The price of Brent crude slipped to a 13-month low on Wednesday, pushed lower by reports of oversupply in the markets. However, some market watchers believe that this softness could be signaling something more sinister in the global economy, with a risk that the weakness could spread to other assets.
"At the end of the day it's all about demand," Michael Hewson, the chief market analyst at brokerage firm CMC Markets told CNBC via telephone. The oil price is simply a leading indicator for demand across the globe, according to Hewson, who predicts the price has more downside risk than upside, barring any unexpected geopolitical event.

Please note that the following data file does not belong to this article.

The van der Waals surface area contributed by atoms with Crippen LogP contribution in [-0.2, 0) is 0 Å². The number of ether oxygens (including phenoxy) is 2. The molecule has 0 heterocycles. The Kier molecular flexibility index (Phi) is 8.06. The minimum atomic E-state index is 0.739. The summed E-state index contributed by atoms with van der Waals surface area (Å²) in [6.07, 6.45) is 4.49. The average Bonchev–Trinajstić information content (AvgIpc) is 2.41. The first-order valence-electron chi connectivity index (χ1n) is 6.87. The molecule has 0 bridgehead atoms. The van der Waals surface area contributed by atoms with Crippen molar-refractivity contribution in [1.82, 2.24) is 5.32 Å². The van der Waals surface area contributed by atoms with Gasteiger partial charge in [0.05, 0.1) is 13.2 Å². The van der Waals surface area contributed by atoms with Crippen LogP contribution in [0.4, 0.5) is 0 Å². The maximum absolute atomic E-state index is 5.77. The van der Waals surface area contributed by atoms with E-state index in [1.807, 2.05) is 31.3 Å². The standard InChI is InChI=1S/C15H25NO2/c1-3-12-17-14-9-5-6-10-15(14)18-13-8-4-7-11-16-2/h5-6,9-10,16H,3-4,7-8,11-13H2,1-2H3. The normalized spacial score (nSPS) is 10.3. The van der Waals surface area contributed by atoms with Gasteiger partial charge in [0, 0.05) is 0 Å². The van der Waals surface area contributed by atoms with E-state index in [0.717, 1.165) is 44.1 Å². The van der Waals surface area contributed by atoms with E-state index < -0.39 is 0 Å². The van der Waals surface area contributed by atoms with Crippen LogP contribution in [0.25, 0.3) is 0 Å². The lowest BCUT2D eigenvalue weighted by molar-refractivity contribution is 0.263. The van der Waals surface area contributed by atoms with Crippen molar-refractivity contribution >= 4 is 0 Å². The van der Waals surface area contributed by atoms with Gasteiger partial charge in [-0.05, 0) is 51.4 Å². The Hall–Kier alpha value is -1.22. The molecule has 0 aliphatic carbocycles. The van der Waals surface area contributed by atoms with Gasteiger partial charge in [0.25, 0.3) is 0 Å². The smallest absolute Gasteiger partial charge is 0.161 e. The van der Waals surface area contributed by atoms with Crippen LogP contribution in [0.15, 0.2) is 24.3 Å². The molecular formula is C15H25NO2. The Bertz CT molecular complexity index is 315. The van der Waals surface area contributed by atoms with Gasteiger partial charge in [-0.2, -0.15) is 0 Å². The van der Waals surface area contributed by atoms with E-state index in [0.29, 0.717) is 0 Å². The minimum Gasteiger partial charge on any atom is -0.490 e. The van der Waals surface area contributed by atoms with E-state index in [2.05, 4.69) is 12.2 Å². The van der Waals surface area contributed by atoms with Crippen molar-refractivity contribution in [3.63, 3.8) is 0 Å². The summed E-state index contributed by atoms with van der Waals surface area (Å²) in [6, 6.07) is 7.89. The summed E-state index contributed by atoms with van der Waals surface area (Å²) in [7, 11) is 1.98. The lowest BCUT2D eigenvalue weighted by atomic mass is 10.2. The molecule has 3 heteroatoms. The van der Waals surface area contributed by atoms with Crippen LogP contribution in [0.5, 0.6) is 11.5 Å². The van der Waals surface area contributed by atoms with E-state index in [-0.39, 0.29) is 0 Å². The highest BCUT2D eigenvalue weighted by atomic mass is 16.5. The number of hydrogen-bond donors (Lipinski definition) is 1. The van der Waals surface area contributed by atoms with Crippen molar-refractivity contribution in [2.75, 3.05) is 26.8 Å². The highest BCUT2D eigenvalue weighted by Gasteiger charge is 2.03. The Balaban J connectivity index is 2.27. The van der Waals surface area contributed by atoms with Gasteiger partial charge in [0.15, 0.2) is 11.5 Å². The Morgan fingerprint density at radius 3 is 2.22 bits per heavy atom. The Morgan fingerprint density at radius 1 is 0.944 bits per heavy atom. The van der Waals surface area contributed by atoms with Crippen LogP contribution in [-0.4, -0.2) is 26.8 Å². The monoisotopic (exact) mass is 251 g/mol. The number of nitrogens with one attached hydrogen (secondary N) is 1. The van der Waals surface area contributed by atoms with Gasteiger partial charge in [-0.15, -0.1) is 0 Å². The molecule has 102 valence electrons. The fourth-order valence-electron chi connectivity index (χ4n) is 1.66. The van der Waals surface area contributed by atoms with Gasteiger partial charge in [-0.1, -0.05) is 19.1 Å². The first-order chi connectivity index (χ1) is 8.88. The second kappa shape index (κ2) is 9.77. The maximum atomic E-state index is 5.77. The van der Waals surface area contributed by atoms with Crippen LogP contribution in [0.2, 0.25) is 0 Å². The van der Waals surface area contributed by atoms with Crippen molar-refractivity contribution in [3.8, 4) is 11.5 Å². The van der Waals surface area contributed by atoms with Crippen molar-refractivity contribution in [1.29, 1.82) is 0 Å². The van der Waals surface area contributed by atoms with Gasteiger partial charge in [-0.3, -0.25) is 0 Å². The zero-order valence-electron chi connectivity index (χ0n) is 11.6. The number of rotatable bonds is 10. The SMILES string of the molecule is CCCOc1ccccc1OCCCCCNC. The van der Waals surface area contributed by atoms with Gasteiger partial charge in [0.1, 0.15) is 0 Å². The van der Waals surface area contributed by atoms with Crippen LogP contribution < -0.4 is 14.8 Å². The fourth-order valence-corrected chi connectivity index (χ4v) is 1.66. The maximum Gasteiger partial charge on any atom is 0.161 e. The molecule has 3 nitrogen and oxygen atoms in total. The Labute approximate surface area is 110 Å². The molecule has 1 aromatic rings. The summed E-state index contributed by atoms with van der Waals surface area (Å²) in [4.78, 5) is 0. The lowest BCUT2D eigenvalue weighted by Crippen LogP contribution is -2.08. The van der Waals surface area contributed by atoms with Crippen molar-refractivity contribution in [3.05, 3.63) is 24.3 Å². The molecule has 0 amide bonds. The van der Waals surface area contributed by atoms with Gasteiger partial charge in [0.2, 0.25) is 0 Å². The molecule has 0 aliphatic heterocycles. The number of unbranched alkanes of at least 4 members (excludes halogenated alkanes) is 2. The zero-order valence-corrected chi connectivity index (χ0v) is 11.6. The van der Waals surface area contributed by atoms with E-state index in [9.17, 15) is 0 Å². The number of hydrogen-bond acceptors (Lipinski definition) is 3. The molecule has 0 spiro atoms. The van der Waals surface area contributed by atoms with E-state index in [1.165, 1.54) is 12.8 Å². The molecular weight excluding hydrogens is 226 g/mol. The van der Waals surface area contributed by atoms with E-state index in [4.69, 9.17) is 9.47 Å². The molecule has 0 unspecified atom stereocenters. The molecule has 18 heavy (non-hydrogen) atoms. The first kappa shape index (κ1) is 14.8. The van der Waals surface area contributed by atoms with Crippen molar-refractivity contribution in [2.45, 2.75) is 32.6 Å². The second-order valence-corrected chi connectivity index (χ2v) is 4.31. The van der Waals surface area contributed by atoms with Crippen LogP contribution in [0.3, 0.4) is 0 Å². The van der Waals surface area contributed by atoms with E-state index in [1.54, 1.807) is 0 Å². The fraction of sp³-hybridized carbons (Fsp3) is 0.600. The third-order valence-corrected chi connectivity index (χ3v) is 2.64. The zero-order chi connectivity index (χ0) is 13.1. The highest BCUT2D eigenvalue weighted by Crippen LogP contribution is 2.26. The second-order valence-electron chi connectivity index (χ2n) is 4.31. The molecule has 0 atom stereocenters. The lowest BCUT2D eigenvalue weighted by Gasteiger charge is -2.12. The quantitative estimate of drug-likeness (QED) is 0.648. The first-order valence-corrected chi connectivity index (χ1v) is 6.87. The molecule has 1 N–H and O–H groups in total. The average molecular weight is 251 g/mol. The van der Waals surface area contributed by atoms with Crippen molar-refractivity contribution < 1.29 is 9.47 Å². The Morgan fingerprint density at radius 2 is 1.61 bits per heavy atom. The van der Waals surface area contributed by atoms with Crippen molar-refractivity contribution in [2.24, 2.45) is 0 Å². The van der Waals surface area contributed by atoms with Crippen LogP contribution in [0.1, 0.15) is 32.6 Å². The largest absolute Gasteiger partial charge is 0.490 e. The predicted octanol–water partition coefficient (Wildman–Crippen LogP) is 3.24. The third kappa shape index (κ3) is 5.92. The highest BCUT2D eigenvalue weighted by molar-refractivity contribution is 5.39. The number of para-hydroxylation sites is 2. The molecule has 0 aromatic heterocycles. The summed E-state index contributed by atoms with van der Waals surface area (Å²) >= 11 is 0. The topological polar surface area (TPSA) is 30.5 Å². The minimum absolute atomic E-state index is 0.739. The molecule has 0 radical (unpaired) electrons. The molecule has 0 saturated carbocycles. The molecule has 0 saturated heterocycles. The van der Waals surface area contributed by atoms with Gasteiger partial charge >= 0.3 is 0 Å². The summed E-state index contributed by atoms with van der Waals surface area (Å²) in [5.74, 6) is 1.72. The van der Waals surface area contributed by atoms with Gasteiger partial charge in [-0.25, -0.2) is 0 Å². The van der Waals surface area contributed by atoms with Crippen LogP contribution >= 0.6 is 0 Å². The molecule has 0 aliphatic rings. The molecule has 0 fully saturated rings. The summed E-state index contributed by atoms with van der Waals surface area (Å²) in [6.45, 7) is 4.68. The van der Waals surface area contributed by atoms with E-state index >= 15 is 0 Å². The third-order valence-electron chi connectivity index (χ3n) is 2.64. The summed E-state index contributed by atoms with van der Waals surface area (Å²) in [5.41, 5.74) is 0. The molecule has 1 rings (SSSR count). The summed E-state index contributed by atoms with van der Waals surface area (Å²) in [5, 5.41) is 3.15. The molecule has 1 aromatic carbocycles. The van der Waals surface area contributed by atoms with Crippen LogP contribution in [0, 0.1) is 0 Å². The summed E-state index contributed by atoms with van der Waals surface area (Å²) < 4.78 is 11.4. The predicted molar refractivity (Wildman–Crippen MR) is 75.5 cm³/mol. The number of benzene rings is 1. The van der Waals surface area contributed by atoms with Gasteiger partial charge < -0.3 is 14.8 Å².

He agrees that current global growth forecasts may be too optimistic and depressed demand in Europe and China, along with the anticipated normalization of interest rates in the U.S. and the U.K., could be about to bring investors back down to earth.
"I think the (growth forecasts) have been over egging the pudding," he said, adding that he has felt the market has been too upbeat for most of 2014. "Far be it from me to get in front of a runaway train...but I think that train is a bit crowded," he said.